University Press Roundup

Welcome to our weekly roundup of the best posts from the blogs of academic publishers! There were a ton of great posts this week, so as always, if you particularly enjoy something or think that we missed an important post, please let us know in the comments.

Bradley Manning was recently found not guilty of aiding the enemy, but guilty of Espionage Act offenses. From the Square, the blog of NYU Press, has an article by Marjorie Cohn in which she discusses the verdict and the moral facts of Manning’s case. She argues that “[t]raditionally the Espionage Act has been used only against spies and traitors, not whistle-blowers. Yet President Obama has used the Espionage Act to prosecute more whistle-blowers than all prior administrations combined.”

Harvard University Press Blog’s discussion of the AHA statement on dissertation embargoes offers a publisher’s perspective on the issue. They explain that “when we at HUP take on a young scholar’s first book, whether in history or other disciplines, we expect that the final product will be so broadened, deepened, reconsidered, and restructured that the availability of the dissertation is irrelevant,” though they do concede that “from a business perspective this position is at least in part a function of our size.”

Reza Aslan has been in the spotlight lately due to a Fox News interview that went viral in which “the host repeatedly and outrageously questioned why a Muslim would be writing a book about Jesus.” At Beacon Broadside, Susan Katz Miller has a guest post discussing the interview and talking about her experience writing about Aslan’s interfaith family.

The gentrification of ethnic, working-class neighborhoods is a big issue in New York City, and, as Tomas F. Summers Sandoval Jr. explains in a guest post at the UNC Press Blog, is equally prevalent and controversial in cities across the country. He begins his post by asking, “Are communities of color an endangered species in the 21st-century American city?”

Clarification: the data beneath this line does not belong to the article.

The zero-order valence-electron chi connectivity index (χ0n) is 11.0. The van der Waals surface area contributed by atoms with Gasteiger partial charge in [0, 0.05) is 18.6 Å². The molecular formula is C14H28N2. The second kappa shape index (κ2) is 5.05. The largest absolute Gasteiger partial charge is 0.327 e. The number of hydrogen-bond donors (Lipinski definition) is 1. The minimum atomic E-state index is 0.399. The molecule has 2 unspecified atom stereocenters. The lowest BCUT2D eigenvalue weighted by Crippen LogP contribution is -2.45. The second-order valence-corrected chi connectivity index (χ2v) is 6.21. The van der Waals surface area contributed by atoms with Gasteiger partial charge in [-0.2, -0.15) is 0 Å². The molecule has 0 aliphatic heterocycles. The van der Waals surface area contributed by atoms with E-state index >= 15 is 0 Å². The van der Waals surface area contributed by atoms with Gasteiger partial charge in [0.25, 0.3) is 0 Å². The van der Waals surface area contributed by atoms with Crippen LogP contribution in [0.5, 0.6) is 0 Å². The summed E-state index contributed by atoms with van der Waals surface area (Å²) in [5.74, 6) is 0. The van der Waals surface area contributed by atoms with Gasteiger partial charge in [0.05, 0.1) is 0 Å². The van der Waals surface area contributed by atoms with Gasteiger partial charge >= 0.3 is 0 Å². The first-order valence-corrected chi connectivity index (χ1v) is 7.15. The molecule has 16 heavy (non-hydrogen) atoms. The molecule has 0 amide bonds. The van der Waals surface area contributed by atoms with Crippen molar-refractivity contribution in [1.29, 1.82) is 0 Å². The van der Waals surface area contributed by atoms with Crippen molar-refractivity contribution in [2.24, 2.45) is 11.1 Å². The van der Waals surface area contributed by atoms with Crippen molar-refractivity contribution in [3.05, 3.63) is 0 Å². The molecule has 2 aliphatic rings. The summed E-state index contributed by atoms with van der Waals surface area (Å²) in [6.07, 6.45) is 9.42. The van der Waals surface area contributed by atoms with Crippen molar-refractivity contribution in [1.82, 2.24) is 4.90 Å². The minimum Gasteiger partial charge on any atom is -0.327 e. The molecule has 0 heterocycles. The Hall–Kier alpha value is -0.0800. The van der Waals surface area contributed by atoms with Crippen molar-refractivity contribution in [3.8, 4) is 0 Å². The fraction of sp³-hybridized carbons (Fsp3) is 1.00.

The Bank of England has announced that Jane Austen will be featured on the new 10-pound note. However, while Janine Barchas, writing at the JHU Press blog, loves the idea of the famous author on the bill, she has a number of problems with the BoE’s execution of that idea. “As Austen wrote, “an artist cannot do anything slovenly.” What she meant was that they should not. This great idea deserves a better execution.”

For those interested in marketing, the AMACOM Books Blog has a very interesting excerpt from “Design a Sense of Fun and Adventure,” the sixth chapter of their new title, Marketing to Millennials, by Jeff Fromm and Christie Garton. They advise offering a sense of adventure: “So when it comes to winning over Millennial consumers—nonparents and parents alike—seek ways to offer them a sense of adventure and fun through your brand experience. They will reward you with increased loyalty and will even bring friends to the party!”

The National Eisteddfod of Wales, a cultural festival that can be traced back to 1176, starts today near Denbigh in northern Wales, and in honor of the occasion, the OUPblog has an excerpt from “The First Branch of the Mabinogi,” one of the eleven tales that make up The Mabinogion, a collection of stories from medieval Wales.

The OUPblog also had an interesting pair of posts taking stock of the reaction to the DSM-5, now that the initial shouting matches have seemingly died down a little. First, Edward Shorter looks over the actual DSM-5 and weighs some of the pluses and minuses of the way it was put together. Then, Joel Paris breaks down the reactions to the DSM-5, and hopes to offer the point of view of a “moderate critic,” a group whom he thinks has been drowned out by the shriller voices offering more extreme takes on the new volume.

At North Philly Notes, the blog of Temple University Press, Jeffrey Brune discusses his experiences with learning how to deal with his stutter, his time teaching at Gallaudet University, a federally chartered university for the education of the deaf and hard of hearing, and how even well-meaning people try to force him “into one part or the other of the disability/nondisability binary.”

Should economists take emotions more into account when telling their stories of how society works? At fifteeneightyfour, the blog of Cambridge University Press, Paul Frijters and Gigi Foster argue that they should, and talk about how they tried to do just that in their latest book.

Early in July, prisoners in the California prison system launched a widespread hunger strike. At the University of Minnesota Press Blog, Lisa Guenther looks at the strike, its motivations, and the methods the the California Department of Corrections and Rehabilitation has used against the strike.

Finally, The Chicago Blog of the University of Chicago Press has a post looking back at the life of Milton Friedman. Friedman would have been 101 on July 31.

Thanks again for reading this week’s roundup! Have a great weekend, and leave any thoughts in the comments!

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